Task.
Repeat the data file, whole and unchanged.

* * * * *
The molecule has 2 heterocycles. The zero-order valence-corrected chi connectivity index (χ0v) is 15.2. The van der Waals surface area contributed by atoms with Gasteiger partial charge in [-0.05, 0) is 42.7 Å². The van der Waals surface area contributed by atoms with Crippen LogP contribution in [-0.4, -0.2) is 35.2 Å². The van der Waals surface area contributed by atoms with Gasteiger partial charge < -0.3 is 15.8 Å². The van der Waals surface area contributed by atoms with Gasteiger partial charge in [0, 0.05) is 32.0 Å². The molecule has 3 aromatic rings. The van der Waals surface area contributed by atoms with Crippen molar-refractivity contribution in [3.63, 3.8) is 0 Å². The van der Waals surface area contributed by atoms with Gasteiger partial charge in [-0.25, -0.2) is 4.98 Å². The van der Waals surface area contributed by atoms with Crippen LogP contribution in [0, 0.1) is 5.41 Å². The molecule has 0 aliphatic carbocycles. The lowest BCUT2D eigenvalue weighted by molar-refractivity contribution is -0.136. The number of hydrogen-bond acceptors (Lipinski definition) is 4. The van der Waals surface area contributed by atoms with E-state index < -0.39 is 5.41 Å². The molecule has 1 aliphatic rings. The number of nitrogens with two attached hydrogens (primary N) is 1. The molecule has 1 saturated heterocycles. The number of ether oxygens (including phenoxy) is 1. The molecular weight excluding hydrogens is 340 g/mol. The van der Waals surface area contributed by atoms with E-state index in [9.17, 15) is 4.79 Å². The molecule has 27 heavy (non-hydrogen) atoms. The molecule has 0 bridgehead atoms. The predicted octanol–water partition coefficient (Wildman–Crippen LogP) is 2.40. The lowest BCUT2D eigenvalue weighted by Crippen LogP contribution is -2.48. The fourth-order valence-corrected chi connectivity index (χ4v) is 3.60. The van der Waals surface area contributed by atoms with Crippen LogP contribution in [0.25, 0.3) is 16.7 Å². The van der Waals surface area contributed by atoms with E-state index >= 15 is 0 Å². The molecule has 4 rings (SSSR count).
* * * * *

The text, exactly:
The molecule has 2 heterocycles. The zero-order valence-corrected chi connectivity index (χ0v) is 15.2. The van der Waals surface area contributed by atoms with Gasteiger partial charge in [-0.05, 0) is 42.7 Å². The van der Waals surface area contributed by atoms with Crippen LogP contribution in [-0.4, -0.2) is 35.2 Å². The van der Waals surface area contributed by atoms with Gasteiger partial charge < -0.3 is 15.8 Å². The van der Waals surface area contributed by atoms with Gasteiger partial charge in [0, 0.05) is 32.0 Å². The molecule has 3 aromatic rings. The van der Waals surface area contributed by atoms with Crippen molar-refractivity contribution in [3.63, 3.8) is 0 Å². The van der Waals surface area contributed by atoms with Gasteiger partial charge in [-0.25, -0.2) is 4.98 Å². The van der Waals surface area contributed by atoms with Crippen LogP contribution in [0, 0.1) is 5.41 Å². The molecule has 0 aliphatic carbocycles. The lowest BCUT2D eigenvalue weighted by molar-refractivity contribution is -0.136. The number of hydrogen-bond acceptors (Lipinski definition) is 4. The van der Waals surface area contributed by atoms with E-state index < -0.39 is 5.41 Å². The molecule has 1 aliphatic rings. The number of nitrogens with two attached hydrogens (primary N) is 1. The molecule has 1 saturated heterocycles. The number of ether oxygens (including phenoxy) is 1. The molecular weight excluding hydrogens is 340 g/mol. The van der Waals surface area contributed by atoms with E-state index in [9.17, 15) is 4.79 Å². The molecule has 27 heavy (non-hydrogen) atoms. The molecule has 0 bridgehead atoms. The predicted octanol–water partition coefficient (Wildman–Crippen LogP) is 2.40. The lowest BCUT2D eigenvalue weighted by Crippen LogP contribution is -2.48. The fourth-order valence-corrected chi connectivity index (χ4v) is 3.60. The van der Waals surface area contributed by atoms with Crippen LogP contribution in [0.25, 0.3) is 16.7 Å². The van der Waals surface area contributed by atoms with E-state index >= 15 is 0 Å². The molecule has 4 rings (SSSR count).